On gender equality and women’s economic empowerment, I wish to reaffirm the commitment of my Government to eliminating all forms of violence and discrimination against women and girls. A conducive policy and legislative environment is further strengthened through the review and enactment of new legislation and policies that are gender responsive.
Consequently, the implementation of 50-50 Enrolment Policy is making head ways as schools are now compelled by law to enrol an equal number of girls and boys. Since last year, 2017, my Government commenced the distribution of free sanitary towels to girls in rural and per-urban areas in an effort to retain then in school. This is out of the realisation that the lack of proper sanitary towels, limits girls’ access to education. I further wish to mention that the continuous implementation of the re-entry policy for pregnant girls is a success, as a number of girl children have been retained in school after giving birth, a measure we believe is critical in promoting equal opportunities for Girls.
I am pleased to inform you that our traditional rulers in all parts of the country including in the remotest areas, have come out in full force in fighting child early and forced marriages. We believe that these and many other efforts will lay a strong foundation for the attainment of sustainable development goals and in particular goal number five (5), on gender equality and women’s economic empowerment.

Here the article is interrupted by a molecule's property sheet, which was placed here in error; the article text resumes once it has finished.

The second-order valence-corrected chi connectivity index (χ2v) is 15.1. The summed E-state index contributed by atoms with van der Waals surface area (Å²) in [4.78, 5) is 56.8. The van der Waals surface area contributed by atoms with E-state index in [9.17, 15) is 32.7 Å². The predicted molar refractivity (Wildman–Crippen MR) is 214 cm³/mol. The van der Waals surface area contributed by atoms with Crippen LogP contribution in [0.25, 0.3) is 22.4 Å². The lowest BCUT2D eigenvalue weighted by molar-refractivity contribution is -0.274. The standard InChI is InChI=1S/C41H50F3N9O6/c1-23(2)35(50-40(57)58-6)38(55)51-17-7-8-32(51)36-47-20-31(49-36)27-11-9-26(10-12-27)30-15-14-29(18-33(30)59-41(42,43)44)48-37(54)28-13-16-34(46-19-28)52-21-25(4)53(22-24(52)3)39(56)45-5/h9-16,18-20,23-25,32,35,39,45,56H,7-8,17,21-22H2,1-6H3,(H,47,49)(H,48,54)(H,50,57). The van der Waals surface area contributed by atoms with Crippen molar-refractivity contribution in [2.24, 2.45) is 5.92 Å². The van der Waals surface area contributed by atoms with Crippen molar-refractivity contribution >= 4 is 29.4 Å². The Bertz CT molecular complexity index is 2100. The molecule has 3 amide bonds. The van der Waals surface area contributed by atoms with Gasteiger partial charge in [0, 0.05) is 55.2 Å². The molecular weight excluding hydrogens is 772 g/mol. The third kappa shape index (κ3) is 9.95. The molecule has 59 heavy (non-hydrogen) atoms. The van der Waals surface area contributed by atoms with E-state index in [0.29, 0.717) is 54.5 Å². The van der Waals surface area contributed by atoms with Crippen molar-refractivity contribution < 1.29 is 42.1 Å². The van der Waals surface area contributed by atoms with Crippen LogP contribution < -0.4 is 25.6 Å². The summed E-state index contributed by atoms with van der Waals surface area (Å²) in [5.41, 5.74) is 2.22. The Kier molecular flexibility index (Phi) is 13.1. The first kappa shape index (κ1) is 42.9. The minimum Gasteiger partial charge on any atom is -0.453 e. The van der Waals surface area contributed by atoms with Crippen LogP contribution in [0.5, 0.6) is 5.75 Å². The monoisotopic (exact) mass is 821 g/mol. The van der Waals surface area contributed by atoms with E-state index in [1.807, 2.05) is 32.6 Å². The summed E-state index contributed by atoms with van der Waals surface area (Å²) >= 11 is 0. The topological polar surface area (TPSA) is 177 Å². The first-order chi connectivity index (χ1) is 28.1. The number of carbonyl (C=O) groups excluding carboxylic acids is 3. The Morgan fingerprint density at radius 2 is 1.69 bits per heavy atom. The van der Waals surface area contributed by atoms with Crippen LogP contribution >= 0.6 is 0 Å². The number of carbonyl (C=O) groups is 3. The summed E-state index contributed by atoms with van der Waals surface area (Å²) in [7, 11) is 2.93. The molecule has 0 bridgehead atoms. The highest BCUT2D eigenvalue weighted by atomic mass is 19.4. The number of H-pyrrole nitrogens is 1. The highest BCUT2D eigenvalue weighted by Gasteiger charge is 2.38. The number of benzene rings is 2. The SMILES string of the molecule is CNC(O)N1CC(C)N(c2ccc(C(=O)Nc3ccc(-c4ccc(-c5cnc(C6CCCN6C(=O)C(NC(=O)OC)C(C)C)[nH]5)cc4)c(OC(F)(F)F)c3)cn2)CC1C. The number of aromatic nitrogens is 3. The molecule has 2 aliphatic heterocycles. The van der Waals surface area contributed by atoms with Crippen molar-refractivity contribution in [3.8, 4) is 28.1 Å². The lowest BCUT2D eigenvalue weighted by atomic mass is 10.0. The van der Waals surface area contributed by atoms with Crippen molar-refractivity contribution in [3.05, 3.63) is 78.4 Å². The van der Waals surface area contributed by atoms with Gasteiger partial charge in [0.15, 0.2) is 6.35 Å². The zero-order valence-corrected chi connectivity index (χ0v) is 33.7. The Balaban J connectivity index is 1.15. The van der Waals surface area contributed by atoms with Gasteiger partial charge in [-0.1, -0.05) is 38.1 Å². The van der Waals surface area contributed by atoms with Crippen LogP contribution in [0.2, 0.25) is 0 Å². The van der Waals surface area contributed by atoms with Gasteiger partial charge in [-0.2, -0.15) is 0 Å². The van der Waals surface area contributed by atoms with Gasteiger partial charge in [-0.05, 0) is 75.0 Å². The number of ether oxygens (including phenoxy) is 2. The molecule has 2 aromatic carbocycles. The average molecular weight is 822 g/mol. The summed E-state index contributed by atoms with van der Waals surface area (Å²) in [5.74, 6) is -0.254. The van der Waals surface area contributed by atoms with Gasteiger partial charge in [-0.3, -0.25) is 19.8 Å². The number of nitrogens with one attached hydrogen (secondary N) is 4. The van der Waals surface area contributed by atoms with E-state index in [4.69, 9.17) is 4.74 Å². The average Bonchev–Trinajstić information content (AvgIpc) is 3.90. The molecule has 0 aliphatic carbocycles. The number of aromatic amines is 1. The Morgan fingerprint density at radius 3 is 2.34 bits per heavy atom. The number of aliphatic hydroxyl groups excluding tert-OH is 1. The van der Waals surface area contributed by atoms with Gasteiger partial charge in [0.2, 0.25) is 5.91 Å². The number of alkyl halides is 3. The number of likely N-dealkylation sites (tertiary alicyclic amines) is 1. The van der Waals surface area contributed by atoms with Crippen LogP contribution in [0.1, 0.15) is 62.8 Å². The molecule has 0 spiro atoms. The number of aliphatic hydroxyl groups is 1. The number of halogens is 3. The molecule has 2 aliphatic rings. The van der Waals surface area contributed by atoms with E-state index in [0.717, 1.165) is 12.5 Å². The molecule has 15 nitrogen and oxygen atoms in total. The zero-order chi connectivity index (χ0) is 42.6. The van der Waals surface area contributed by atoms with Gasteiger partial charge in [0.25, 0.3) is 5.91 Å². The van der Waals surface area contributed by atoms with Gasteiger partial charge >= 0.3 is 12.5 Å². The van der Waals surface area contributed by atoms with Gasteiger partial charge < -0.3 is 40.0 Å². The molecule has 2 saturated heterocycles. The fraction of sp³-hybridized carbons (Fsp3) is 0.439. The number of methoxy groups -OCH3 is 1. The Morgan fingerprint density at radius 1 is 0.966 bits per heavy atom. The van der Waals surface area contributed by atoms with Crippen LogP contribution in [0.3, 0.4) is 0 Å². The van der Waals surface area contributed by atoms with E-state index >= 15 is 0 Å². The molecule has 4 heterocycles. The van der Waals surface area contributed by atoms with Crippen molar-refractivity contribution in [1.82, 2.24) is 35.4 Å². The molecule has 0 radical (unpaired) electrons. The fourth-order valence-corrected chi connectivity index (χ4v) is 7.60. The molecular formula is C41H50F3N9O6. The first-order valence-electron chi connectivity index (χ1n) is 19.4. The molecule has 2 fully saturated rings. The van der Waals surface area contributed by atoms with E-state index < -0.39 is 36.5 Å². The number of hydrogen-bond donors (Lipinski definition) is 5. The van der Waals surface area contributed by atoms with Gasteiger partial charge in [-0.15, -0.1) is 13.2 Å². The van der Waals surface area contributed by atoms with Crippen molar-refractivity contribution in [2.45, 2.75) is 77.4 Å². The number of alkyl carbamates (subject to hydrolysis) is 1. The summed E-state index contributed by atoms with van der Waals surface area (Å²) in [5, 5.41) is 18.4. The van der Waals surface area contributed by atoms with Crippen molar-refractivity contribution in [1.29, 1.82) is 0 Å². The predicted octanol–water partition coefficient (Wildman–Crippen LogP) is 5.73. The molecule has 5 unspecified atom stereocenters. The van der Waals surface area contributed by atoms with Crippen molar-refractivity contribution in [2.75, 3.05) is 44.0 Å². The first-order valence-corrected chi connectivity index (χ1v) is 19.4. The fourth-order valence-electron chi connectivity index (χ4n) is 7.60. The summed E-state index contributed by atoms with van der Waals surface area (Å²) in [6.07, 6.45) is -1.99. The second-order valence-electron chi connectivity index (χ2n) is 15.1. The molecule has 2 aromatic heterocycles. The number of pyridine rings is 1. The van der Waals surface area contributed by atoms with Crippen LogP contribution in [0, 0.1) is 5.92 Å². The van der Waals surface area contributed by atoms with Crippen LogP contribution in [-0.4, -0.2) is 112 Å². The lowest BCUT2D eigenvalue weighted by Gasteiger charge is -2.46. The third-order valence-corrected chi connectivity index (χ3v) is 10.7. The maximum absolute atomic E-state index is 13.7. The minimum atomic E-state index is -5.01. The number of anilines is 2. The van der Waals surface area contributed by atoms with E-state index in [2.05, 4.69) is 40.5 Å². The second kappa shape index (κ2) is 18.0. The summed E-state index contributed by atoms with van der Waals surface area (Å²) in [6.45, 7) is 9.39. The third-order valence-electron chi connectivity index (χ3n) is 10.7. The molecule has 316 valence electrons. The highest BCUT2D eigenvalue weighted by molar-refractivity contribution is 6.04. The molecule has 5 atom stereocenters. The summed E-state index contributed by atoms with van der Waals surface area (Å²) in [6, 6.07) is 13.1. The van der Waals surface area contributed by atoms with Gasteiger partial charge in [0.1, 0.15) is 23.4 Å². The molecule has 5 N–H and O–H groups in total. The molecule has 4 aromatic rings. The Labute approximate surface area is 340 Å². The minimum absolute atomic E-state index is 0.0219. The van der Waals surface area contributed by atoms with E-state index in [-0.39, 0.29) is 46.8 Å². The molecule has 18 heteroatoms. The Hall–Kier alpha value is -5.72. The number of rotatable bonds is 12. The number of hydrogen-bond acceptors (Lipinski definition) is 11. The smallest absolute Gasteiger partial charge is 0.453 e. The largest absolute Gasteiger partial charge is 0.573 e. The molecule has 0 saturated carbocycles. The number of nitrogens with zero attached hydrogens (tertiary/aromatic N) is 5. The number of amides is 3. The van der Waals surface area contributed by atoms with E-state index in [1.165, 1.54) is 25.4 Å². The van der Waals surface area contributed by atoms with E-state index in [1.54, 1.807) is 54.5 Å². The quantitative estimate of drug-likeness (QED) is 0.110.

The world has continued to witness unprecedented large movements of refugees and migrants, resulting in political, social-economic and human rights ramifications in a number of countries. Large movements of refugees and migrants are too vast for one country to handle alone. Thousands of refugees and migrants continue to die every day while looking for safety and dignity in other countries. We stress the importance of collaborative efforts of the global community in order to ensure safe, orderly and regular migration involving full respect for human rights and the humane treatment of migrants and refugees.
We believe that if well managed, migration has the potential to contribute to the social-development of our countries, both countries of origin and destination. We, therefore, welcome the convening of the Conference on International Migration this December, and look forward to the adoption of the Global Compact on Safe, Orderly and Regular Migration, the first of its kind.
My Government is confident that the Compact on Migration provides us the opportunity to improve the global governance of migration, as well as strengthen the contribution of migrants to sustainable development.